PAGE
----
In the coal sector, the United Mine Workers of America Career Centers received $183,575; it will use the funding to develop a regional mine rescue team competition along with other training opportunities, including mine rescue skills training. 

The Center for Strategic Management Public Leadership Institute in Maryland, which has been bestowed $128,439 in grant funding, will utilize the money for mine emergency preparedness training. It will also highlight prevention, self-assessments, continuous monitoring, and measuring the effectiveness of risk, and readiness and preparedness models.

The Pennsylvania State University will use its $109,917 to develop an education and training toolbox for coal mine rescue instructors and mine rescue team members, and Rend Lake College in Illinois, which is receiving $92,247, will create a mine emergency prevention and preparedness project. This includes providing mine rescue team members training experience through mine rescue skills competition.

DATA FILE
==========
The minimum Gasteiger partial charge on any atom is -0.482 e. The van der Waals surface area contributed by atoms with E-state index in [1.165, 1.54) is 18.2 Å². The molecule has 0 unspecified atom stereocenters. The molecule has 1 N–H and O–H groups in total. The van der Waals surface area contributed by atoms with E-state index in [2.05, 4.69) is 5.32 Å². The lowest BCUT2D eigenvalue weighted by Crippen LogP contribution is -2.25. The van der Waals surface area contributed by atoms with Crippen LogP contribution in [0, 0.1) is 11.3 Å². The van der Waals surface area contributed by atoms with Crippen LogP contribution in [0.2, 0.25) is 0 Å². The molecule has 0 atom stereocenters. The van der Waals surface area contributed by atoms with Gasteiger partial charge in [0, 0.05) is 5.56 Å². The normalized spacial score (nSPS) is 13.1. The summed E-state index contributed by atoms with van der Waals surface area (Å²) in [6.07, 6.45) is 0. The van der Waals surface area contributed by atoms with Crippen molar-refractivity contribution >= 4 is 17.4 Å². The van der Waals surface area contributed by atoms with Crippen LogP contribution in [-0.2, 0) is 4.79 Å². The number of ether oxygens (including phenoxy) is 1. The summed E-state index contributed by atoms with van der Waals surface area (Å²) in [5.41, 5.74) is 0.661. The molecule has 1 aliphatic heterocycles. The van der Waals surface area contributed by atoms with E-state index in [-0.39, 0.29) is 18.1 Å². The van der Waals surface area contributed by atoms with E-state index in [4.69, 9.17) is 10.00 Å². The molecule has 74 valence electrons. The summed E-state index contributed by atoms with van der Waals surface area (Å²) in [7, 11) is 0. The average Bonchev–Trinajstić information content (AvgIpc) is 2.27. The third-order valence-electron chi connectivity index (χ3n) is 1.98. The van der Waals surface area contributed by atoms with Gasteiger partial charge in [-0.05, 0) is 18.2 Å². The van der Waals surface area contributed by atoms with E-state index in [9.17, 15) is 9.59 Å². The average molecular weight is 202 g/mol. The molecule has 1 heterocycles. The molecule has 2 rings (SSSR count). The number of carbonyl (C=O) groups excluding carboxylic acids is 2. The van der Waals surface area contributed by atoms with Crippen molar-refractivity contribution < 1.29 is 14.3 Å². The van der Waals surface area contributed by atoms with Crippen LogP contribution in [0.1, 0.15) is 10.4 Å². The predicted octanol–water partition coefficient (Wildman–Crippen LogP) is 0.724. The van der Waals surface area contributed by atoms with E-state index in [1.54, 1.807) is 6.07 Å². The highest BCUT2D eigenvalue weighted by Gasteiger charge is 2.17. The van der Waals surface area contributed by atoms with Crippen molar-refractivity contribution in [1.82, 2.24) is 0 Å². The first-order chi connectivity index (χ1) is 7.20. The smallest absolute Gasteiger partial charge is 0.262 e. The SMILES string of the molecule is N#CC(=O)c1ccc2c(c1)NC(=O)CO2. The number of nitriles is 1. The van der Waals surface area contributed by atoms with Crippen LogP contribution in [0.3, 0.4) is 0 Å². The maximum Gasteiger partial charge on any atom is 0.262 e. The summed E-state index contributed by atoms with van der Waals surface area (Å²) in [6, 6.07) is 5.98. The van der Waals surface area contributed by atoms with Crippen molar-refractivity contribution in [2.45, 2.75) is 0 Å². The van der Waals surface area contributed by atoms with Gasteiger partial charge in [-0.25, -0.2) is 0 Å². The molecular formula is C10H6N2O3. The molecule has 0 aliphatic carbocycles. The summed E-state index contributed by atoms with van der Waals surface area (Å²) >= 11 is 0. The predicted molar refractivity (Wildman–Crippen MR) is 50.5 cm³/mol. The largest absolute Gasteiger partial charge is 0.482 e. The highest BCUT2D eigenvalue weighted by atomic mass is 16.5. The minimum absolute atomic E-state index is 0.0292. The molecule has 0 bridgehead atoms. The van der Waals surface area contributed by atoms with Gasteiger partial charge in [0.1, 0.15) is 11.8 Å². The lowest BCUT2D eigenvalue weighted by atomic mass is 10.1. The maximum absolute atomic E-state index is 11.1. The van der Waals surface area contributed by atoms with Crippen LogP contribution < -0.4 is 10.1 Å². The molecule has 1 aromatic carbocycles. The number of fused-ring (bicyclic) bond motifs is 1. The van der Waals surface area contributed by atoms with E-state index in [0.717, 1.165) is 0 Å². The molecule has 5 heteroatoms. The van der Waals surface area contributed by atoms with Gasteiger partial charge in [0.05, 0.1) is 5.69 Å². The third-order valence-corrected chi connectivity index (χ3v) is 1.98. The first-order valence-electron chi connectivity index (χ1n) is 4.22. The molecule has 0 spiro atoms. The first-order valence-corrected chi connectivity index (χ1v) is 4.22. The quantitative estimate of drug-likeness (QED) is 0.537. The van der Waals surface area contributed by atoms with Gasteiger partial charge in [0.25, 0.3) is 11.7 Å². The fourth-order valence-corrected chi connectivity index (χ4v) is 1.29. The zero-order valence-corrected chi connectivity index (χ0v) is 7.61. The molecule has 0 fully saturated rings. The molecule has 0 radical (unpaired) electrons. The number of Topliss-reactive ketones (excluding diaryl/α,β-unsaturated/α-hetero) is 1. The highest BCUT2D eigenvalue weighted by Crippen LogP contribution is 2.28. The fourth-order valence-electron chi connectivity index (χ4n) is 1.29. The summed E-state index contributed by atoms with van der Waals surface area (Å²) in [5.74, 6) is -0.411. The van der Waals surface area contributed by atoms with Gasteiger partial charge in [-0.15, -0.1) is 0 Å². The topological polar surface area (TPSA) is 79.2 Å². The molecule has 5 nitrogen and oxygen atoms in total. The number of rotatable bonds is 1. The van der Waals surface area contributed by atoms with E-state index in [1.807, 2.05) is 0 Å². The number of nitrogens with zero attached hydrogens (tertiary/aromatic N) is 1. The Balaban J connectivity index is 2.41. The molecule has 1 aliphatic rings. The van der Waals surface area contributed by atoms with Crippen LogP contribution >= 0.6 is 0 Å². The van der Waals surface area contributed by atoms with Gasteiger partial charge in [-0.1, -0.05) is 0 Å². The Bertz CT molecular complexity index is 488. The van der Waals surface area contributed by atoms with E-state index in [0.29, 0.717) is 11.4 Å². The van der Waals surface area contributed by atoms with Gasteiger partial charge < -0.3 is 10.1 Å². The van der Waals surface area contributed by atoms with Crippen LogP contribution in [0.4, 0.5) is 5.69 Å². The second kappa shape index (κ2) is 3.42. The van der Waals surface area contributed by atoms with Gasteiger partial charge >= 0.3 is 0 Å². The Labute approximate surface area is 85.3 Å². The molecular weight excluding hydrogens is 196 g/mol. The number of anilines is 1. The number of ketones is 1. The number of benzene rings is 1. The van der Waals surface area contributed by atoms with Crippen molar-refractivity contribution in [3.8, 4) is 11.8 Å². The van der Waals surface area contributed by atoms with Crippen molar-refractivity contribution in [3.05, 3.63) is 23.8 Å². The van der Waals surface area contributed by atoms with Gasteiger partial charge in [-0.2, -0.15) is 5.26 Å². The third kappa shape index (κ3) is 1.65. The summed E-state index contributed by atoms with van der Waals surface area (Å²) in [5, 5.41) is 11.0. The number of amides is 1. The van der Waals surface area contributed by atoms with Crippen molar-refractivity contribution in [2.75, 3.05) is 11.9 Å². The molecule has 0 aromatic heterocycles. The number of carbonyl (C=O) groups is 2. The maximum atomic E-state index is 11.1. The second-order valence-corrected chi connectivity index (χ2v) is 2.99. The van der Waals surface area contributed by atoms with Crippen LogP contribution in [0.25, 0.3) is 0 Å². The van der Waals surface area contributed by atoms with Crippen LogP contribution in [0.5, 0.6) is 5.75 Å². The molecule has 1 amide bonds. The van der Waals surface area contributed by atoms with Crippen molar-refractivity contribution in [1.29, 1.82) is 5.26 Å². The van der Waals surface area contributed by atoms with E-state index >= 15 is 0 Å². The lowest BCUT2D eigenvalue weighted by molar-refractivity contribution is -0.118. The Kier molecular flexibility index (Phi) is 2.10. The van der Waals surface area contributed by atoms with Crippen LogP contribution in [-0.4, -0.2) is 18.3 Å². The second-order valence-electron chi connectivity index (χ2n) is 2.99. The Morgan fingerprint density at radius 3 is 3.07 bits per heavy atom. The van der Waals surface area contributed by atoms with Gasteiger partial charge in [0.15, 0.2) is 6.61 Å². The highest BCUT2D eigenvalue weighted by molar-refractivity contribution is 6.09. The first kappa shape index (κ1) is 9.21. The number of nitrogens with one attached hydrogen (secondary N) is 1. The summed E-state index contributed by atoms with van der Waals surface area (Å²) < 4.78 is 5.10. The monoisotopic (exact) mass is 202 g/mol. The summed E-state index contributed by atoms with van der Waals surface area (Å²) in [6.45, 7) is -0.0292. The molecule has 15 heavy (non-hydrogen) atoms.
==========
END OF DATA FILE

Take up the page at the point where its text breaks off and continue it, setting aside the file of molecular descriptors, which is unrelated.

On the hard rock side of the mining community, the Colorado School of Mines (CSOM) will use its newly acquired $183,552 to provide quality training to mine rescue teams. CSOM said that its training will focus on the development of advanced mine rescue skills using multiple training modalities, including pre-shift and on-shift mine examiner training in support of the state’s small mine rescue teams.

Down the road in Denver, fellow awardee the Colorado Division of Reclamation, Mining and Safety will be receiving $165,364 in grant funding to provide training programs and materials for mine emergency prevention and mine emergency preparedness of underground miners.

Finally, the University of Arizona in Tucson, Arizona, which will be receiving $136,906 in grant funding, will improve miner preparedness and in-emergency resiliency using multiplayer emergency response simulations.

“Training is the key for proper, safe and effective emergency response,” said Joseph Main, assistant secretary of labor for mine safety and health. “The programs funded by these federal grants will enable miners working underground to be better prepared in the event of a mine emergency.”

Brookwood-Sago training grants are awarded for a 12-month performance period, and applicants must be states or nonprofit entities.

The grants program was established by the Mine Improvement and New Emergency Response Act of 2006.